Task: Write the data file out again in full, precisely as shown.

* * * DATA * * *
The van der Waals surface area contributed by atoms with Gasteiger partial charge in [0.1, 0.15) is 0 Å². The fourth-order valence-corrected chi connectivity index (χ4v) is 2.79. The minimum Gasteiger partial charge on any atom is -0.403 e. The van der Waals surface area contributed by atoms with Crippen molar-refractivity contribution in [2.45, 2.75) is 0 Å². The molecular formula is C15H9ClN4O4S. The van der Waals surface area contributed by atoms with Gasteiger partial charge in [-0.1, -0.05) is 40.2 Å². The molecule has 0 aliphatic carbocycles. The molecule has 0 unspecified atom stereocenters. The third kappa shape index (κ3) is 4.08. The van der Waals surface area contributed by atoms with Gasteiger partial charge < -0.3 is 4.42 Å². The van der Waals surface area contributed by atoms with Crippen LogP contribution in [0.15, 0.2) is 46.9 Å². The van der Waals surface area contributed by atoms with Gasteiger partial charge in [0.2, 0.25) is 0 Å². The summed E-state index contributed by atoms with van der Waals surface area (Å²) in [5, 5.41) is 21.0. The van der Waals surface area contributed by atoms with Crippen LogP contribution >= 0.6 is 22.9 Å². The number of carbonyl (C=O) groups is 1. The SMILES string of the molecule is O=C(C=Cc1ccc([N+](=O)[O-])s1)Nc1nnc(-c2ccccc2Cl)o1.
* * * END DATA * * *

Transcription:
The van der Waals surface area contributed by atoms with Gasteiger partial charge in [0.1, 0.15) is 0 Å². The fourth-order valence-corrected chi connectivity index (χ4v) is 2.79. The minimum Gasteiger partial charge on any atom is -0.403 e. The van der Waals surface area contributed by atoms with Crippen molar-refractivity contribution in [2.45, 2.75) is 0 Å². The molecular formula is C15H9ClN4O4S. The van der Waals surface area contributed by atoms with Gasteiger partial charge in [-0.1, -0.05) is 40.2 Å². The molecule has 0 aliphatic carbocycles. The molecule has 0 unspecified atom stereocenters. The third kappa shape index (κ3) is 4.08. The van der Waals surface area contributed by atoms with Gasteiger partial charge < -0.3 is 4.42 Å². The van der Waals surface area contributed by atoms with Crippen LogP contribution in [0.15, 0.2) is 46.9 Å². The van der Waals surface area contributed by atoms with Gasteiger partial charge in [0.2, 0.25) is 0 Å². The summed E-state index contributed by atoms with van der Waals surface area (Å²) in [5, 5.41) is 21.0. The van der Waals surface area contributed by atoms with Crippen LogP contribution >= 0.6 is 22.9 Å². The number of carbonyl (C=O) groups is 1. The SMILES string of the molecule is O=C(C=Cc1ccc([N+](=O)[O-])s1)Nc1nnc(-c2ccccc2Cl)o1.